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ETFs: 4 Things Advisors Should Know Before Buying

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ETFs have become more popular among financial advisors than mutual funds because they cost less, are more tax-efficient and are transparent about their holdings and price throughout the day. In comparison, mutual funds are priced only once daily, after the market closes.

But all these advantages don’t necessarily mean ETFs will perform better than mutual funds. Their performance can be influenced by factors not readily apparent to advisors, according to a new white paper by Pershing and its parent BNY Mellon released this week entitled “What Lies Beneath: Understanding the Structure and Costs in ETFs.”

“Because more assets are going into ETFs we wanted advisors to know the different costs that go into ETF pricing,” says Justin Fay, a vice president for alternative investments and ETFs at Pershing. “ETFs are not always the right choice for a particular strategy.”

These are the four factors that advisors should consider when choosing ETFs for clients, according to the Pershing white paper:

Expense ratios

1. Expense ratios. The cost of owning an ETF tends to be lower than the cost of owning a mutual fund simply because trading costs for the ETF’s underlying securities are borne by market makers, not the fund itself as is the case for mutual funds, explains Brian Brennan, VP of global ETF product management at BNY Mellon, in the white paper.

But he warned that expense ratios for complex ETFs such as leveraged and inverse ETFs and master limited partnerships (MLPs) are not necessarily low. The ProShares Ultra Dow30 ETF (DDM), designed to have twice the daily performance of the Dow Jones Industrial Average, for example, has an expense ratio of 95 basis points, which is not untypical for a leveraged long or short index ETF.

“Too many advisors focus on expense ratios and minimize other important factors,” according to the Pershing paper. “Although total expense ratios are important there are other things to consider during a cost-comparison analysis.”

Bid-Ask Spreads

2. Bid-Ask Spreads. Among those other things to consider when buying an ETF are the bid-ask spreads, one of the “greatest factors in the total cost of ownership,” according to Terri Mayle, director of global trading solutions at Pershing, who’s quoted in the white paper. These spreads affect the transaction costs of ETFs, and not mutual funds, since ETFs trade throughout the day.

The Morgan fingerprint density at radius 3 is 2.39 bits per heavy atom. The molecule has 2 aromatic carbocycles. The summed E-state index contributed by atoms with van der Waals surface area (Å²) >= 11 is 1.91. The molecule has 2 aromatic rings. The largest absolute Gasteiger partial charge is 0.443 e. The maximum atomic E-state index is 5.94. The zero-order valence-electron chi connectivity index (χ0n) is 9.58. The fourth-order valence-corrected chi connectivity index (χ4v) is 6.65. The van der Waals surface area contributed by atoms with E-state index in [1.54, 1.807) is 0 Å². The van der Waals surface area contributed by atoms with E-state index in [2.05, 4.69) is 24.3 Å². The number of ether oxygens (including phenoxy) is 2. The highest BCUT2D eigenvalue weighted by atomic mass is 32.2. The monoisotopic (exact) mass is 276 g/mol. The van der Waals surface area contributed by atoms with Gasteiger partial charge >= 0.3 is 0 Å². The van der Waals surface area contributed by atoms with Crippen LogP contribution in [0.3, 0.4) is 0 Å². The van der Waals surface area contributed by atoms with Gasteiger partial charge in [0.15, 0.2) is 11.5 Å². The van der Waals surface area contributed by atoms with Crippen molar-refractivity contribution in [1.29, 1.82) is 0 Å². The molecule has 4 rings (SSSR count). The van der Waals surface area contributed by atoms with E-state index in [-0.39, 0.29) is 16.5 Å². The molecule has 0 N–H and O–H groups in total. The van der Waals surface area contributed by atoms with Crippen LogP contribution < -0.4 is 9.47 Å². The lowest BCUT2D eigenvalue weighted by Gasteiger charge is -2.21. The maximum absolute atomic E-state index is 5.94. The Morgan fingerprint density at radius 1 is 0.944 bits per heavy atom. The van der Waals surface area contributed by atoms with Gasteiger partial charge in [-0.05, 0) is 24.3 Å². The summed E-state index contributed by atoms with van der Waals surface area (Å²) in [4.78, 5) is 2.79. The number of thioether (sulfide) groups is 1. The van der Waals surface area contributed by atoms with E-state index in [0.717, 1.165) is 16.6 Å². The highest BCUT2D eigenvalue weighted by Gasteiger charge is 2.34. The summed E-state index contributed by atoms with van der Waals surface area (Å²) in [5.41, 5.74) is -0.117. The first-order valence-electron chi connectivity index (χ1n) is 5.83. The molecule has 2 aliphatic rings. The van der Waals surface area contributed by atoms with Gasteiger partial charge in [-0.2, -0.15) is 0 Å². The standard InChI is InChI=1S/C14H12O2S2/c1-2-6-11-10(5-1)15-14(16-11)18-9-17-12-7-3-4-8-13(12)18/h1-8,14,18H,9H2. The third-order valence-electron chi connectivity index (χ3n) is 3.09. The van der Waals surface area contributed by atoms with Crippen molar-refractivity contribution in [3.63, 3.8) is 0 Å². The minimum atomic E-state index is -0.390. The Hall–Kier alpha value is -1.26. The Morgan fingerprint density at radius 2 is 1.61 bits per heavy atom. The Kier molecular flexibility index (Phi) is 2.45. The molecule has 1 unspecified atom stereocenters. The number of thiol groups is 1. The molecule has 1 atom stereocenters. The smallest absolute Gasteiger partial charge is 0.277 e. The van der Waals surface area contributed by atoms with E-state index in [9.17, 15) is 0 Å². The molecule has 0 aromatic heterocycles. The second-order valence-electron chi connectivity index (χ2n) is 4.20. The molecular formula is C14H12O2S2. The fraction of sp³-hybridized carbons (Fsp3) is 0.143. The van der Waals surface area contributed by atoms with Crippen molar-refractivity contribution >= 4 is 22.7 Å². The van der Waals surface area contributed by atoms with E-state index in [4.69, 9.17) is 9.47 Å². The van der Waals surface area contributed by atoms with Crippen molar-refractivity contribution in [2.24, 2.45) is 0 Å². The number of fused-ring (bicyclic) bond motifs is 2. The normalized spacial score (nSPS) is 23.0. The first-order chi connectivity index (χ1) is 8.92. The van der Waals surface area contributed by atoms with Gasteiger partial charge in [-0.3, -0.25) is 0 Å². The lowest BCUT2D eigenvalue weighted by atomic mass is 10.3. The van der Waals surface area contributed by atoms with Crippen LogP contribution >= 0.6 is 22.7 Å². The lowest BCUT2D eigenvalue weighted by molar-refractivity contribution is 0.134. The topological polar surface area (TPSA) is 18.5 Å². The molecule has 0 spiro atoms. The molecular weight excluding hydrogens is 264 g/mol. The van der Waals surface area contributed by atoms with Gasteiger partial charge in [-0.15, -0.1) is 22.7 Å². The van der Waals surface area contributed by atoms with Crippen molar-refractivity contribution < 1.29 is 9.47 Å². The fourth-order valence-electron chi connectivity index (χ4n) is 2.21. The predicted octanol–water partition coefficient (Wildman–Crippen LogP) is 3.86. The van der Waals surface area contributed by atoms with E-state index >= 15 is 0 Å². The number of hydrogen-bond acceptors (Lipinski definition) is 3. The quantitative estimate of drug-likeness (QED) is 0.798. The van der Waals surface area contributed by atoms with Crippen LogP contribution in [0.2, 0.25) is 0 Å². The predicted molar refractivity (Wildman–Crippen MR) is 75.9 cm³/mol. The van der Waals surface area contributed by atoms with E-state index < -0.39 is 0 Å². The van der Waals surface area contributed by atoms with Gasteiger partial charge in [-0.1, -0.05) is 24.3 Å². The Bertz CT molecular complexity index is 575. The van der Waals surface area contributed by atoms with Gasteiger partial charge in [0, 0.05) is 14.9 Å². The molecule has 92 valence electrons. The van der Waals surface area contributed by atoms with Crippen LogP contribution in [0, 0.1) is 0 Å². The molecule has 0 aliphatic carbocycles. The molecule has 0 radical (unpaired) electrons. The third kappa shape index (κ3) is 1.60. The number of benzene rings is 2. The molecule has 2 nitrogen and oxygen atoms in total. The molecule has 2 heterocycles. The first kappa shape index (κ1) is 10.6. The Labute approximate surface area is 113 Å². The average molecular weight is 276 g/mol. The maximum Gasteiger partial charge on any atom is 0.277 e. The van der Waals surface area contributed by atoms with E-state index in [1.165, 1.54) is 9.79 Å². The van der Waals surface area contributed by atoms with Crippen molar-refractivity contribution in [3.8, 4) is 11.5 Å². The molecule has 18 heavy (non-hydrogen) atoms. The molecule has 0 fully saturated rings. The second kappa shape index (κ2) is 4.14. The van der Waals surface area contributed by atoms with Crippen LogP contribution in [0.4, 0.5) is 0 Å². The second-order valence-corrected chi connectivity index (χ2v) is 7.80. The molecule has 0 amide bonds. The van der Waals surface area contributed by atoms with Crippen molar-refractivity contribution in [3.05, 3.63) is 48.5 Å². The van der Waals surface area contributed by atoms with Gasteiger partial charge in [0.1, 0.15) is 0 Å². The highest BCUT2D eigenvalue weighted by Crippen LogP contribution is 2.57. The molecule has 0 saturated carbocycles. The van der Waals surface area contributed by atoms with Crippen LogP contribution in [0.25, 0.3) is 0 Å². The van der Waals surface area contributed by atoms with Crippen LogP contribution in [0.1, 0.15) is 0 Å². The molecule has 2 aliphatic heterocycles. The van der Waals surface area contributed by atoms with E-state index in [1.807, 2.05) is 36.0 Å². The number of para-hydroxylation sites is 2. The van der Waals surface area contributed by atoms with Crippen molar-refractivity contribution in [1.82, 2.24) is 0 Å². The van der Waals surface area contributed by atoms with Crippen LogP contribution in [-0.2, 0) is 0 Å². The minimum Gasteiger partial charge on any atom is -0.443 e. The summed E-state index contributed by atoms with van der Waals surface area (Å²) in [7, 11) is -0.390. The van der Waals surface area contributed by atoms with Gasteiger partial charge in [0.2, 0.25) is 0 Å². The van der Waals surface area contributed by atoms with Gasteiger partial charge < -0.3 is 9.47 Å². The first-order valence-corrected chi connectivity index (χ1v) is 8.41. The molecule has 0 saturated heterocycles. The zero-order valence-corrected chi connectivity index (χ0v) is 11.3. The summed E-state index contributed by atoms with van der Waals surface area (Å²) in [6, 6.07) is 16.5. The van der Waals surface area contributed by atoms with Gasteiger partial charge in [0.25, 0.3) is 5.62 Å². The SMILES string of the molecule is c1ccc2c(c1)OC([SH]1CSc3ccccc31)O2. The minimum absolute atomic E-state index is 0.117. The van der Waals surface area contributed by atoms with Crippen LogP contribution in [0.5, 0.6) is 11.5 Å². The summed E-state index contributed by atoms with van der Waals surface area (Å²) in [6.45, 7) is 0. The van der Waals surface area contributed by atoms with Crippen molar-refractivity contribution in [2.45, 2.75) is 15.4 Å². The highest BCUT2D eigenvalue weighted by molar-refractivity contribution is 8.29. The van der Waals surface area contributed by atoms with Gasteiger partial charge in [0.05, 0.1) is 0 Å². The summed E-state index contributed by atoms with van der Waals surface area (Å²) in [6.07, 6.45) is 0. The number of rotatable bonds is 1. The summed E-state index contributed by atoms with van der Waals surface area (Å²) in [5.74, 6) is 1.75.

The more liquid the ETF — i.e., the more it trades — the narrower the spread, and the smaller the impact on transaction costs. Brennan recommends that advisors and investors evaluate bid-ask spreads when choosing between similar ETFs. The Meaning of Commission-Free

3. The Meaning of Commission-Free. “Much as been made recently of the advent of commission-free ETFs, which sound great, but could involve ETFs with wide bid-ask spreads,” according to the white paper. A no-transaction fee ETF could actually cost more than one that isn’t free IF it has a lower trading volume and therefore a wider spread, Mayle noted.

“Ultimately, the spread that really matters is the one paid at the time of the transaction,” says Mayle. “That cost must be weighed against, more than anything, investment goals and objectives.”

Fay notes that advisors should be “mindful” that commission-free ETFs, while seemingly cheaper, could compensate by having higher expense ratios.

Tracking Errors

4. Tracking Errors. This is the risk investors face when the price of an ETF deviates from the price of its benchmark. It’s more common with foreign and emerging market ETFs because of the difference in time zones with the U.S.  When such an ETF is trading in the U.S., overseas markets are often closed, which can make it difficult to “establish the fair value of emerging market ETFs,” says J.C. Mas, managing director and head of ETF and portfolio trading at BNY Mellon Capital Markets.

“In effect the implied liquidity that benefits most ETFs won’t be as readily available for hard-to-trade ETFs [tied to] closed markets,” says Mas. “This is not an indictment of non-US based ETFs.… It’s simply a cautionary note that some of the myriad of benefits offered by ETFs can’t be perfectly expressed in all products.”

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